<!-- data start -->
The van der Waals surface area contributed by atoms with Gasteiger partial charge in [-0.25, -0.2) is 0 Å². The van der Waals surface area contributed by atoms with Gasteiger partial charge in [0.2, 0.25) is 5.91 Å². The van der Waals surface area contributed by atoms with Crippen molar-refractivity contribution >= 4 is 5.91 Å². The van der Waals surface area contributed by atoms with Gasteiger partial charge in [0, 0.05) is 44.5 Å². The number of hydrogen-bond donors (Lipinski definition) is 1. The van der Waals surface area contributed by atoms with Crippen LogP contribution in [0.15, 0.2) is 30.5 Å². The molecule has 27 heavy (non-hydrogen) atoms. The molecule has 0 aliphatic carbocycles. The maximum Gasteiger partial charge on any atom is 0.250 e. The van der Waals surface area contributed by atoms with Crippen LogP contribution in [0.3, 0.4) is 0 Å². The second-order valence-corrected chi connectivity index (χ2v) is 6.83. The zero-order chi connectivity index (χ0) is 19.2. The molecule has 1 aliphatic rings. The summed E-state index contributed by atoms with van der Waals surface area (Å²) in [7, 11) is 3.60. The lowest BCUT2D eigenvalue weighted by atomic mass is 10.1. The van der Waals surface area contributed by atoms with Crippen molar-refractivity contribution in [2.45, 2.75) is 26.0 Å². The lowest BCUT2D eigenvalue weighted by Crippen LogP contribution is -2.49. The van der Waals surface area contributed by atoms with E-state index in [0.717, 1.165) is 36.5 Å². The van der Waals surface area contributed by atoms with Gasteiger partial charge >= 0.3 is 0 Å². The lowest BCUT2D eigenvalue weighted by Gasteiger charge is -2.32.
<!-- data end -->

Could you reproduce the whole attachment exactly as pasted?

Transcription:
The van der Waals surface area contributed by atoms with Gasteiger partial charge in [-0.25, -0.2) is 0 Å². The van der Waals surface area contributed by atoms with Gasteiger partial charge in [0.2, 0.25) is 5.91 Å². The van der Waals surface area contributed by atoms with Crippen molar-refractivity contribution >= 4 is 5.91 Å². The van der Waals surface area contributed by atoms with Gasteiger partial charge in [0, 0.05) is 44.5 Å². The number of hydrogen-bond donors (Lipinski definition) is 1. The van der Waals surface area contributed by atoms with Crippen LogP contribution in [0.15, 0.2) is 30.5 Å². The molecule has 27 heavy (non-hydrogen) atoms. The molecule has 0 aliphatic carbocycles. The maximum Gasteiger partial charge on any atom is 0.250 e. The van der Waals surface area contributed by atoms with Crippen LogP contribution in [0.3, 0.4) is 0 Å². The second-order valence-corrected chi connectivity index (χ2v) is 6.83. The zero-order chi connectivity index (χ0) is 19.2. The molecule has 1 aliphatic rings. The summed E-state index contributed by atoms with van der Waals surface area (Å²) in [7, 11) is 3.60. The lowest BCUT2D eigenvalue weighted by atomic mass is 10.1. The van der Waals surface area contributed by atoms with Crippen molar-refractivity contribution in [2.45, 2.75) is 26.0 Å². The lowest BCUT2D eigenvalue weighted by Crippen LogP contribution is -2.49. The van der Waals surface area contributed by atoms with E-state index in [0.717, 1.165) is 36.5 Å². The van der Waals surface area contributed by atoms with Gasteiger partial charge >= 0.3 is 0 Å². The lowest BCUT2D eigenvalue weighted by Gasteiger charge is -2.32.